Margit Longbrake, editor of The Historic New Orleans Collection, acquires and edits books and museum publications, and since 2016 has served as editor of the Tennessee Williams Annual Review, where she oversaw editing and first publication of a number of primary publications. Texts by Williams unearthed from the archives. She is editor of Afro-Creole Poetry in French at Louisiana’s Radical Civil War-Era Newspapers: A Bilingual Edition, translated and presented by Clint Bruce (THNOC, 2020), winner of the 2021 Lois Roth Award for Literary Translation and shortlisted for the 2021 ALTA National Translation Award in Poetry. She worked for over a decade at the Modern Language Association, where she acquired and developed educational anthologies and literary translations and served on the committee that generated the eighth edition of the MLA Handbook.

Gregory S. Carr

Greg Carr is a professor of speech and drama at Harris-Stowe State University in St. Louis, MO. His essays have appeared in the Routledge Companion to African American Theatre, Theater Symposium Volume 21: Ritual, Religion and Theatre, and Theater Symposium 26. At the 2022 Institute, he will moderate a conversation about Tennessee Williams & Race, providing context for the Festival performances of Williams’ short play “The Peaceable Kingdom or Good Luck God” and “peripheral” characters from “Streetcar.”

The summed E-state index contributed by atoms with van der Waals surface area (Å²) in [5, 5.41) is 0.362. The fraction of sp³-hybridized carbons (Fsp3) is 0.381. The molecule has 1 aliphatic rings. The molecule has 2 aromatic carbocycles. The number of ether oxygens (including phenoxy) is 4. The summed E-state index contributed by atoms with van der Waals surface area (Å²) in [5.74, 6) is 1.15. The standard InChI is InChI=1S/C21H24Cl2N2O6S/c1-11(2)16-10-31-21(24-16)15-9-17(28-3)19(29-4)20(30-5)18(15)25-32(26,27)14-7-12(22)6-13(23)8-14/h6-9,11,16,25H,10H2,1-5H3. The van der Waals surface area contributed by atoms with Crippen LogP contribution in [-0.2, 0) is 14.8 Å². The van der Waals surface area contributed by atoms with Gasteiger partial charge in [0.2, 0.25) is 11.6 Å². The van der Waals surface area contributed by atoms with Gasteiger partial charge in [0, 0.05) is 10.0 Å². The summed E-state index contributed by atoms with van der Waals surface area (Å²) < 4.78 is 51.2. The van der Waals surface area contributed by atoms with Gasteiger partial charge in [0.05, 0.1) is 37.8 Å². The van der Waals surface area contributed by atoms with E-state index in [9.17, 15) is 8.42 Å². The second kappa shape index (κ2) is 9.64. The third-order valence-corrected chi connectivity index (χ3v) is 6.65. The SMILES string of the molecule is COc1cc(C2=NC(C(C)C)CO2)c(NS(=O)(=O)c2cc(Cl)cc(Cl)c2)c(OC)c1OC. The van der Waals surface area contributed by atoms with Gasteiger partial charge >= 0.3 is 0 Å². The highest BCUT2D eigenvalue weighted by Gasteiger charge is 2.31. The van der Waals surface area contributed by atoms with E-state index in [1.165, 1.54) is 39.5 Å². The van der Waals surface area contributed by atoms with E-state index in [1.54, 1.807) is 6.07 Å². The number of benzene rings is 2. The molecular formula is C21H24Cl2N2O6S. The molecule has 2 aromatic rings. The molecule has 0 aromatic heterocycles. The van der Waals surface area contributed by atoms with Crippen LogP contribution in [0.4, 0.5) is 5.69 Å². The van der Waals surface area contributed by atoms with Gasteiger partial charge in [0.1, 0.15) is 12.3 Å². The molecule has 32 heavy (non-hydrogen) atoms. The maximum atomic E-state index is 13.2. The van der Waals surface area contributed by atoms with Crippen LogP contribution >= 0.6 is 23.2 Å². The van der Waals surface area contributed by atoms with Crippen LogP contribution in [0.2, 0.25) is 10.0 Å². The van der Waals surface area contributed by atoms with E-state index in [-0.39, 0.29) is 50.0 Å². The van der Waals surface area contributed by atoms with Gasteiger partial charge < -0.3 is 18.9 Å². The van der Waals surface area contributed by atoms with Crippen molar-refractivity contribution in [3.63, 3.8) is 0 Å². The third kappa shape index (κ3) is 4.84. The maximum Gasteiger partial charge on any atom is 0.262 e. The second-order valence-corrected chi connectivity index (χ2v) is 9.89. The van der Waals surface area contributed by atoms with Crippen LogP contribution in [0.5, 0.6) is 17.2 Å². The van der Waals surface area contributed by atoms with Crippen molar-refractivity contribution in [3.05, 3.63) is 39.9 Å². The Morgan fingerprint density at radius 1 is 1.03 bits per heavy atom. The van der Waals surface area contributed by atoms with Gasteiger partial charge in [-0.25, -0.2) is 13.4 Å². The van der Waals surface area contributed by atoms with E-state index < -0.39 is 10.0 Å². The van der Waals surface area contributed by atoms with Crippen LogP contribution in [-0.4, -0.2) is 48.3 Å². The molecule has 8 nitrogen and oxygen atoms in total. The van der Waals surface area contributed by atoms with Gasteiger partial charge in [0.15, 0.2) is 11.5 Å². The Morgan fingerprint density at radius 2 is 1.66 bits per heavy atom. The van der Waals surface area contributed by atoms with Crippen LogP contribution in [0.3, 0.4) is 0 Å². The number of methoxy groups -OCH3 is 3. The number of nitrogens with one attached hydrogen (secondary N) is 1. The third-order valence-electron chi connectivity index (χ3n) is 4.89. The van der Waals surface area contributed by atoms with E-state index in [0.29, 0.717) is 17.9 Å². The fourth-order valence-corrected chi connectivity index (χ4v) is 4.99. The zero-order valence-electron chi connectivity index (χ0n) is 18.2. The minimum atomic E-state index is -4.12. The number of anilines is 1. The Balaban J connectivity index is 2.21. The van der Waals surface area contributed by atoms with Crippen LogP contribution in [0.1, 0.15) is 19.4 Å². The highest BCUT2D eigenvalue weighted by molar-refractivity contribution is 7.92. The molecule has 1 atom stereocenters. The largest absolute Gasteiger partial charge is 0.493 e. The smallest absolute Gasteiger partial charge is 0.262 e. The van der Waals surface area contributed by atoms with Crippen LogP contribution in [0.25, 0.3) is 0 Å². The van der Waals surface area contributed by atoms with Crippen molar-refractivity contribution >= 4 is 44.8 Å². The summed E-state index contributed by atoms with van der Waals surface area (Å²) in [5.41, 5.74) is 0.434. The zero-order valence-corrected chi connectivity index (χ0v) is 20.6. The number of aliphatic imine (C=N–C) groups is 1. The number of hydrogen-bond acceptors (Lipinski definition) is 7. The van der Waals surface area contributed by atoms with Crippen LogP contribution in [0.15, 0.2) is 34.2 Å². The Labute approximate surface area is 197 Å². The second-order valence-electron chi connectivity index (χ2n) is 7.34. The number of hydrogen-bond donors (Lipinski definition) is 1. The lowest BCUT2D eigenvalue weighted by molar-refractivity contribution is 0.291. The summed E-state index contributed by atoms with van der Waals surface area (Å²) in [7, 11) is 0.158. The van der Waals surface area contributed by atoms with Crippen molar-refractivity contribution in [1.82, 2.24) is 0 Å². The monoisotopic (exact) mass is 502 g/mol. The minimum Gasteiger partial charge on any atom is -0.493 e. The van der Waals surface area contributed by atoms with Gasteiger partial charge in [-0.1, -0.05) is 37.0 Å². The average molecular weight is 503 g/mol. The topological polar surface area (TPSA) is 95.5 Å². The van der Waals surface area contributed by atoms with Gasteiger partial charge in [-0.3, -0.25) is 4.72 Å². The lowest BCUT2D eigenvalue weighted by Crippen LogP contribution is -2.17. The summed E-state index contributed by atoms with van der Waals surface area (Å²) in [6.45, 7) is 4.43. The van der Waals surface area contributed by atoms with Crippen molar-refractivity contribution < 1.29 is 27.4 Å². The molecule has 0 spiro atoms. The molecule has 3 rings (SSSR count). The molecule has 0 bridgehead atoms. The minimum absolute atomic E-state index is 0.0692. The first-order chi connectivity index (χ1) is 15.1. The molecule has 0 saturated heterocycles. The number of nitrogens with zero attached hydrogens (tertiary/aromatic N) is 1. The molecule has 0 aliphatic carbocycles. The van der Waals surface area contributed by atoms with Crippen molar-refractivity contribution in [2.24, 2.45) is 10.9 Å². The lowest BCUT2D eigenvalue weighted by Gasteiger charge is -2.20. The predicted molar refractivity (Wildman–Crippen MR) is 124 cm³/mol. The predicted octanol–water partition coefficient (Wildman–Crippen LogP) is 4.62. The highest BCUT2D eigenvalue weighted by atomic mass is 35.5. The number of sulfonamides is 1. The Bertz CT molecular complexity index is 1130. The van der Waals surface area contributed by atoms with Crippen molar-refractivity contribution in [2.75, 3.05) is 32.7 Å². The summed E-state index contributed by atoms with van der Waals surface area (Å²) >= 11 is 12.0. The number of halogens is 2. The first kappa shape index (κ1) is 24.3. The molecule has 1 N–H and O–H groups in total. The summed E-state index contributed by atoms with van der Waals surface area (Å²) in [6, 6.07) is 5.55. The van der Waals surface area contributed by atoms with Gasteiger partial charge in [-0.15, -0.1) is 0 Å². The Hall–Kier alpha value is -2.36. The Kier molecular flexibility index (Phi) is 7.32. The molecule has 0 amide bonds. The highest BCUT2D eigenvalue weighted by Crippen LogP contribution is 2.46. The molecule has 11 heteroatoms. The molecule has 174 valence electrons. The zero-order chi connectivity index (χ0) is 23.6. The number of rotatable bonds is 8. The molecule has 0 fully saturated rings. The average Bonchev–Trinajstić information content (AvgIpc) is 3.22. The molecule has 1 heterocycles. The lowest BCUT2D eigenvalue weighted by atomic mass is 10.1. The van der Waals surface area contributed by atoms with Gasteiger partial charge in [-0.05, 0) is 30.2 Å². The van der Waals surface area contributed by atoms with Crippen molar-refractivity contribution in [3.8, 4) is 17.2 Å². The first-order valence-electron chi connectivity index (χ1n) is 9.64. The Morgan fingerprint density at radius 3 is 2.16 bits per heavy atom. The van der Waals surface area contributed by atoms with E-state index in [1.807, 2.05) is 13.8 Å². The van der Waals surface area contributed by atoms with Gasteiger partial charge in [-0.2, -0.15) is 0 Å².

Tom Mitchell

Tom Mitchell is Professor Emeritus of Theater at the University of Illinois and Scholar-in-Residence for the Tennessee Williams Festival St. Louis. Mitchell also chaired the summer theater program at the Interlochen Center for the Arts and served on the National Committee for the Kennedy Center American College Theater Festival. He directed all of Tennessee Williams’ early plays, including the 21st century premieres of Candles to the Sun.

and Stairs to the roof. Mitchell edited the previously unreleased “Why Did Desdemona Love the Moor?” for the Tennessee Williams Annual Revue and adapted it for performance at the 2021 Provincetown Tennessee Williams Festival. He is the author of Tennessee Williams Wrestles with Race in Three Unpublished Stories: “Goat Song”, “Heavenly Grass” and ” Why Did Desdemona Love the Moor?” in the Tennessee Williams Annual Review, issue 18, 2019. Its edition “The Caterpillar Dogs: Early Stories by Tennessee Williams” is expected from New Directions in 2023.

Discussions will be moderated by Carrie Chapter. Carrie Chapter is a freelance playwright who focuses on both new plays and musical development. For the past several years, she has served as chief playwright for the National Music Theater Conference at the Eugene O’Neill Theater Center and guest playwright for its National Playwrights Conference. For seven years, Carrie served as literary director and playwright at the Philadelphia Theater Company, during which time she performed in over 30 regional and world premieres as a production playwright. In addition to her freelance work, she also teaches a crash course in writing for theater majors at Temple University. Carrie is a proud graduate of Washington College (BA) and Villanova University (MA), as well as a Fellow of Literary Managers and Dramaturgs of the Americas (LMDA).

For more information on Tennessee Williams Institute programming, including Williams 101 and festival internships, visit